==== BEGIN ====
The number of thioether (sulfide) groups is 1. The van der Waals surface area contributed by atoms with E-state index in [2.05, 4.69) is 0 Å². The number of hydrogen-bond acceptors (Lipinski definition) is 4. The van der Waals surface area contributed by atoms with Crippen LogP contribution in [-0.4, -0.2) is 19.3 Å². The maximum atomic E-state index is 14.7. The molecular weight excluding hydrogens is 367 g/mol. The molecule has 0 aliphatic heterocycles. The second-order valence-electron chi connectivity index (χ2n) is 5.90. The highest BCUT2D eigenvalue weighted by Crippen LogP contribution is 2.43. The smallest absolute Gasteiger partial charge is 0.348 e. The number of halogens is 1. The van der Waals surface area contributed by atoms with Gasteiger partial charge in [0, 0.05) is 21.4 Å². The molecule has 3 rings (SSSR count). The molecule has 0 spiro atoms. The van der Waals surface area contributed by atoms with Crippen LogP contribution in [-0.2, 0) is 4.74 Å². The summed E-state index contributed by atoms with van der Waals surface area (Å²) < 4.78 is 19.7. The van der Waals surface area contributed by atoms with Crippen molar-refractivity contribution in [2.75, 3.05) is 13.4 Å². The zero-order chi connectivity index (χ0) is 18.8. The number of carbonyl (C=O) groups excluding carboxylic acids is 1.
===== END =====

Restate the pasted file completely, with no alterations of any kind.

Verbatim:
The number of thioether (sulfide) groups is 1. The van der Waals surface area contributed by atoms with E-state index in [2.05, 4.69) is 0 Å². The number of hydrogen-bond acceptors (Lipinski definition) is 4. The van der Waals surface area contributed by atoms with Crippen LogP contribution in [-0.4, -0.2) is 19.3 Å². The maximum atomic E-state index is 14.7. The molecular weight excluding hydrogens is 367 g/mol. The molecule has 0 aliphatic heterocycles. The second-order valence-electron chi connectivity index (χ2n) is 5.90. The highest BCUT2D eigenvalue weighted by Crippen LogP contribution is 2.43. The smallest absolute Gasteiger partial charge is 0.348 e. The number of halogens is 1. The van der Waals surface area contributed by atoms with Gasteiger partial charge in [0, 0.05) is 21.4 Å². The molecule has 3 rings (SSSR count). The molecule has 0 spiro atoms. The van der Waals surface area contributed by atoms with Crippen LogP contribution in [-0.2, 0) is 4.74 Å². The summed E-state index contributed by atoms with van der Waals surface area (Å²) < 4.78 is 19.7. The van der Waals surface area contributed by atoms with Crippen molar-refractivity contribution in [2.75, 3.05) is 13.4 Å². The zero-order chi connectivity index (χ0) is 18.8. The number of carbonyl (C=O) groups excluding carboxylic acids is 1.